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Rail News Home Federal Legislation & Regulation

9/19/2008



Rail News: Federal Legislation & Regulation

'Re-reg' bill on way to House vote; short-line tax credit bill awaits another Senate vote


The House Judiciary Committee recently filed a report on the Railroad Antitrust Enforcement Act (H.R. 1650), clearing the way for the bill to be brought to a floor vote, according to Consumers United for Rail Equity (CURE).

The report recommends the legislation — which proposes to eliminate railroads' antitrust exemptions — be accepted by the full House. The bill also would permit the U.S. Justice Department and Federal Trade Commission to review future railroad mergers under antitrust law and allow shippers to seek legal recourse for "anti-competitive conduct" by railroads, CURE said. Last year, companion bill S. 772 passed the Senate Judiciary Committee.

The legislation — which is opposed by the rail industry — now awaits action by the full House and Senate.

Meanwhile, Congress is preparing to vote again on a bill that includes the extension of the short-line tax credits, according to the National Railroad Construction and Maintenance Association Inc. (NRC).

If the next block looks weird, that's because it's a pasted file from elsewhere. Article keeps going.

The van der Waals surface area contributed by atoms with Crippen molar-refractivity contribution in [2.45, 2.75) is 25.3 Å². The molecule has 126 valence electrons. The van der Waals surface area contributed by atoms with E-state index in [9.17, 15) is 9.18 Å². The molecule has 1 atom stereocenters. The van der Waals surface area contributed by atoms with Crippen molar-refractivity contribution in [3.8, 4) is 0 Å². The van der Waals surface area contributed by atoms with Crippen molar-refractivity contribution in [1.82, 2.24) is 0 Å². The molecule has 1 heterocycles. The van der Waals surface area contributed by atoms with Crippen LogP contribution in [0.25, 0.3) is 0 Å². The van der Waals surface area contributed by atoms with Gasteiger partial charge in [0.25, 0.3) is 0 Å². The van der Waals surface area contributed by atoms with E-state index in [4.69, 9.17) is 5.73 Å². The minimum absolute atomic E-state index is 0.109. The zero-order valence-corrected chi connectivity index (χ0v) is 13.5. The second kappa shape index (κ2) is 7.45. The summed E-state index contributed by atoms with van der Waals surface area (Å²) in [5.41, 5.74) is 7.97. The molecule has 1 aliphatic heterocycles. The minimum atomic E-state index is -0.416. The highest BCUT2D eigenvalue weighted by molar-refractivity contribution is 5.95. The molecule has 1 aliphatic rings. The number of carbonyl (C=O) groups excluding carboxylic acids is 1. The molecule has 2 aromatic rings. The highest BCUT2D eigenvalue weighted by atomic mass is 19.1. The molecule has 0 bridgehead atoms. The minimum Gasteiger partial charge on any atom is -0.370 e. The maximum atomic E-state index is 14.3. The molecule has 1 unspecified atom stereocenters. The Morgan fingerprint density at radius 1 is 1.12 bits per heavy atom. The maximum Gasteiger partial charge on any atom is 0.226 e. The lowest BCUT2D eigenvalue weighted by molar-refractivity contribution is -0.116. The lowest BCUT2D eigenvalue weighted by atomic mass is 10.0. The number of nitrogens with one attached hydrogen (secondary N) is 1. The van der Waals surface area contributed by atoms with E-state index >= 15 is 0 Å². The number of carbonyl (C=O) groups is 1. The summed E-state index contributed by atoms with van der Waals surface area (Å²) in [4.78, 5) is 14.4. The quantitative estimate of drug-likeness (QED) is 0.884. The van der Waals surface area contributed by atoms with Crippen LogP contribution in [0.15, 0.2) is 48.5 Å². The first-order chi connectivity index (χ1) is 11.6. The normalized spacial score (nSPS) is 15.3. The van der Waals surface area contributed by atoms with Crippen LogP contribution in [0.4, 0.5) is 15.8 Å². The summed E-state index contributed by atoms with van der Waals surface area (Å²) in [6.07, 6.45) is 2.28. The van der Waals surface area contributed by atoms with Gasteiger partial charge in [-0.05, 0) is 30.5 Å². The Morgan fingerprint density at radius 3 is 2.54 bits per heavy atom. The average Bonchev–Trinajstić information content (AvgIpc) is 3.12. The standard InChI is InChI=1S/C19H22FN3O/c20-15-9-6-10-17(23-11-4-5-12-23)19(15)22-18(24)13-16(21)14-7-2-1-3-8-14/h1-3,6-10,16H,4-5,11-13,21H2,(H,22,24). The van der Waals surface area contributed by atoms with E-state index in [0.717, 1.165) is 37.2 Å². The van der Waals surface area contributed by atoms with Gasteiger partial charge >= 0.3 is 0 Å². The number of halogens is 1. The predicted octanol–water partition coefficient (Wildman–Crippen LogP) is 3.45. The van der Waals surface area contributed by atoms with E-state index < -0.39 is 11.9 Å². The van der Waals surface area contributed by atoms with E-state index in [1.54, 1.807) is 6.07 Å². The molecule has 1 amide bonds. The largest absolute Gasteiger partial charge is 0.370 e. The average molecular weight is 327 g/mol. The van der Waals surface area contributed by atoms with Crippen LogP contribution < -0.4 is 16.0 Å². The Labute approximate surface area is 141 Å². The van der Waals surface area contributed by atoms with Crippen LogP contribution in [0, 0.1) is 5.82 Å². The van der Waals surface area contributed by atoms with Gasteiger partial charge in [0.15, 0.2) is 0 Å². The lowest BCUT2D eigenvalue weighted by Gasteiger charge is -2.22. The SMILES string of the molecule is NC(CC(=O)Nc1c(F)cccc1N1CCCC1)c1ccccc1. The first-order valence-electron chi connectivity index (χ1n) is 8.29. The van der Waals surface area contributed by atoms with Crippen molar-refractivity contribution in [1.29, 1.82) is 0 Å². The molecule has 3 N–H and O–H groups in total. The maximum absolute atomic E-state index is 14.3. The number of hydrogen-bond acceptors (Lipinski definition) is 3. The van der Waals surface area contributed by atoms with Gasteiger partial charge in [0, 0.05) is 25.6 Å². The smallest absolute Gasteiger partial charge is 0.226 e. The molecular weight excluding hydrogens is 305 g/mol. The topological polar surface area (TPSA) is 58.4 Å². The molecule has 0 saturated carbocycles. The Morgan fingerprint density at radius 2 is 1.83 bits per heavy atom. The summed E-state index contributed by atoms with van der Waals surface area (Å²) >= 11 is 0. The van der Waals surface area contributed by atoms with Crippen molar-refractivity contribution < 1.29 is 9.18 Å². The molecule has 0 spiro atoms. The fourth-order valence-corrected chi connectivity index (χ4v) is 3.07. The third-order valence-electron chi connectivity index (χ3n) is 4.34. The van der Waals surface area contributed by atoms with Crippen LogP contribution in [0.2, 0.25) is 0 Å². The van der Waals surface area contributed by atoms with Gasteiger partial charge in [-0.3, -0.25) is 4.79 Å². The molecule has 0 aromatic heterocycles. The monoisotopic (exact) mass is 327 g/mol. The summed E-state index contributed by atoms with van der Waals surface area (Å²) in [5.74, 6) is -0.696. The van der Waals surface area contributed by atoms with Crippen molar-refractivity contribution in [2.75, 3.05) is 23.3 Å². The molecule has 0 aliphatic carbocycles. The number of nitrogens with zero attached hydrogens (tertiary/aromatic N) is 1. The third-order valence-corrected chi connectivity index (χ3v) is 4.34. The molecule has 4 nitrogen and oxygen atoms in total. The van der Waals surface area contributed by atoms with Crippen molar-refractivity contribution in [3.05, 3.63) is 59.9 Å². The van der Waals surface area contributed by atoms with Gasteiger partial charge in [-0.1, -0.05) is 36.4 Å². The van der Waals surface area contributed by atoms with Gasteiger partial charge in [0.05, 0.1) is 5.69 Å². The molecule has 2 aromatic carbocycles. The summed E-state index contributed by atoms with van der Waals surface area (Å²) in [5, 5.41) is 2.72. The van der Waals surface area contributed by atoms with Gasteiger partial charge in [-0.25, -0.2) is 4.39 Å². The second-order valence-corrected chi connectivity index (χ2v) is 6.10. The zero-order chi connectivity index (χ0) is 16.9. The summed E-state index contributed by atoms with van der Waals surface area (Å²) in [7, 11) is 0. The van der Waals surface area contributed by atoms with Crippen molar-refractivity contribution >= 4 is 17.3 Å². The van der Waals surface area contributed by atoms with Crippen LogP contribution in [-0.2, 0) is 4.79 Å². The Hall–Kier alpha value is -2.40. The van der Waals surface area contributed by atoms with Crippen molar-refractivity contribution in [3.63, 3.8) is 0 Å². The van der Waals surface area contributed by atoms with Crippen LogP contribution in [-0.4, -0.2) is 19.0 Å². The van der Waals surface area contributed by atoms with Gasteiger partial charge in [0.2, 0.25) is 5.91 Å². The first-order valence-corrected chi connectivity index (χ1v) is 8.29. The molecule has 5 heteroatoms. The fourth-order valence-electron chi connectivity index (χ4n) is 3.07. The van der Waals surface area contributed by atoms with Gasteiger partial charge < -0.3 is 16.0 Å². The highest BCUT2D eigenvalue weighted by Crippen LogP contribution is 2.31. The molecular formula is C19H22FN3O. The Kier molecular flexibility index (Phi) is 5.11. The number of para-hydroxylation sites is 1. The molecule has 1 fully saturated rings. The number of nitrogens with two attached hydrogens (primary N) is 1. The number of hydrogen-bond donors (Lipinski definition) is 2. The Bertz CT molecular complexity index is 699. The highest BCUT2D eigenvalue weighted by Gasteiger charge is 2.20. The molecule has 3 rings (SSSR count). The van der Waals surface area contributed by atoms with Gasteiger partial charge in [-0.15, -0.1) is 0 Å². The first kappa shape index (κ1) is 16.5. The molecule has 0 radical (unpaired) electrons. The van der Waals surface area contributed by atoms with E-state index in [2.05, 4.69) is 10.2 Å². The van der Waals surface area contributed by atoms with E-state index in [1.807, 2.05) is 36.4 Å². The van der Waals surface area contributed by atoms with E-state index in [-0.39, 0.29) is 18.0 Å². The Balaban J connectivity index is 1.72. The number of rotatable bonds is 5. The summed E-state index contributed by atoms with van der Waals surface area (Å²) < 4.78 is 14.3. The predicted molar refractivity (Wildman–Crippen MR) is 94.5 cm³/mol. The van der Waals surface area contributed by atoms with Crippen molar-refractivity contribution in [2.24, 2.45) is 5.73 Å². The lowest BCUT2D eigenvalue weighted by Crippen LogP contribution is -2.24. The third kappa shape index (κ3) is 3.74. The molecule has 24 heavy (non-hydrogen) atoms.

If the bill passes the Senate by week's end, it will proceed to a House vote.

"This is likely the last chance to pass this bill before spring," the NRC said.

As proposed in the Senate, the "extenders package" bill would extend the tax credits through 2009 and reduce the impact of the Alternative Minimum Tax (AMT) on short lines that "have lost over $60 million in credits because of the AMT," the association said. The bill would provide more than $160 million annually in tax incentives for regionals and short lines to invest in infrastructure.

The extenders package has been stalled in the Senate because of a dispute between Republicans and Democrats on how to compensate for tax credit extensions, the NRC said. Democrats have insisted that tax credit extensions be paid for by increasing revenue elsewhere while Republicans have argued that they do not need to be offset by raising other taxes.


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